There are some reviewers with the habit of calling films unnecessary. This is unprofessional. Frequently, the adjective is applied to sequels, remakes, adaptations and other stories retold, including Marc Webb’s “The Amazing Spider-Man,” a reboot released only five years following “Spider-Man 3,” the lacklustre culmination of Sam Raimi’s popular trilogy. Although the Spider-Man story has been retold a number of times since the early 60s, Webb’s treatment is hardly unnecessary; while it does not have heaps more to say, it refreshes and individuates a familiar and relatively basic plot.
Logic dictates that prominent characters in movies named after them should be well-cast and well-acted in particular. This is true of Andrew Garfield (“The Social Network”), who makes a more convincing Spider-Man, a tenderer Peter Parker and a more believable high school student than Tobey Maguire, despite approaching 30. Garfield aids the movie’s three screenwriters (Vanderbilt, Sargent, Kloves) in providing us with a deeper and more complete Spider-Man character, partly by means of a long and satisfying backstory.
From a narrative standpoint, the first act of the film, consisting of Spider-Man’s backstory, is stronger than the last. The script deals effectively with the disappearance of Peter Parker’s parents, his subsequent life with his aunt and uncle (Sally Field and Martin Sheen) and his high school woes, including those with his love interest Gwen (Emma Stone). Parker eventually discovers a link between his parents and Dr. Connors (Rhys Ifans) of the ambitious Oscorp; heading there results in the fateful spider bite.
The second act, where Parker begins to discover his powers, is well-handled too. Here we learn more about Gwen and her father Captain Stacy (Denis Leary) of the New York police. Parker’s relationship with Stacy is complicated from the get-go; as Peter he fails to make a good impression at dinner, and as Spidey he is treated as a criminal. In an important plotline, Parker heads out to seek revenge for his uncle’s death. Themes of vigilantism indispensable to the superhero genre are explored in this part in the standard way, more thoughtfully than in Raimi’s series but less thoroughly than in Nolan’s Batman films, for comparison’s sake.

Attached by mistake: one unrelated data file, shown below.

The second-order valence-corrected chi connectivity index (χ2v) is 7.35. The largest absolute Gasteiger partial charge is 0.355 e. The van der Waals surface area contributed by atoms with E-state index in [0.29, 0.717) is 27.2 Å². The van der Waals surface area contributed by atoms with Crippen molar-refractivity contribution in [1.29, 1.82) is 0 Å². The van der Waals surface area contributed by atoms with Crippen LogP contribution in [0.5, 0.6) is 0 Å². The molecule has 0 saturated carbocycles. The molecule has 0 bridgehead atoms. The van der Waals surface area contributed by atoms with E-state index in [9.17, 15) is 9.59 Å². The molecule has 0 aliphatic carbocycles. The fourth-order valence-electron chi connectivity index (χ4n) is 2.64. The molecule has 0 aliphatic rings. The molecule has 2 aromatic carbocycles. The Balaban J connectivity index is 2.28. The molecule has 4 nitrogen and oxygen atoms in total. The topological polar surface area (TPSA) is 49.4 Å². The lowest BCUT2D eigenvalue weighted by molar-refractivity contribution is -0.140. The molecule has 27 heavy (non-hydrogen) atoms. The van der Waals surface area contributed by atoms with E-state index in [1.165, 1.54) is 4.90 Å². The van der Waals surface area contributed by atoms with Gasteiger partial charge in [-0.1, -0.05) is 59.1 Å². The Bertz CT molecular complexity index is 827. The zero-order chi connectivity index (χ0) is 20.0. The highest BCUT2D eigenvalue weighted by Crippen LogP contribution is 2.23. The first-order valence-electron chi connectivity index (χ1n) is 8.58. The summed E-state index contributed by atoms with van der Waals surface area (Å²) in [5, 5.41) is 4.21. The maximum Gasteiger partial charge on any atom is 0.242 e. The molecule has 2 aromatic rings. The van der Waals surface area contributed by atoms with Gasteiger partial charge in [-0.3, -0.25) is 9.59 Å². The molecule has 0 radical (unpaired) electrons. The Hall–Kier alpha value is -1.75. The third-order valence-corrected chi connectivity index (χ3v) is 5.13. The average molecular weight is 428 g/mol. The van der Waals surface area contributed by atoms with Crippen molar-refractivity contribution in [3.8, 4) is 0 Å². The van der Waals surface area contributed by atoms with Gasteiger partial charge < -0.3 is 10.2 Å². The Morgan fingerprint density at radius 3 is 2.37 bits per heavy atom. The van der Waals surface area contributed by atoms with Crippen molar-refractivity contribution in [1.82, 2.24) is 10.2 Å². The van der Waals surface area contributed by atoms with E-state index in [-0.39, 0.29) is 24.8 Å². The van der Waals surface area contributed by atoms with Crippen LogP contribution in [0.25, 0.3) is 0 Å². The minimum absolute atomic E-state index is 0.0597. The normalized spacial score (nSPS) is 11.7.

The final act of the movie is less consistent than the other two but is not mindless. Most problems with it stem from the customary villain, The Lizard, who lacks thunder and deliberation. CGI and Ifan’s performance are not to blame; instead, the screenplay rushes Dr. Connor’s transition, creating a somewhat dispensable baddy who evokes less pathos and fear than, say, Doc Ock from “Spider-Man 2”.
Despite disappointing narratively, the second half of “Spider-Man” does boast a pleasant cameo by Stan Lee and some good action, directed with a coherence increasingly rare for the genre. Importantly, the action does not overwhelm the story, with a few short but effective sequences, notably a daring bridge rescue. Events are told with a smart use of CGI and underlined by a simple score by James Horner.
The movie finishes with a satisfying, even realistic outcome for Gwen and Peter’s relationship. This attention to the ‘man’ in Spider-Man is what primarily justifies the reboot, and there is more than enough ‘spider’ left to be sure.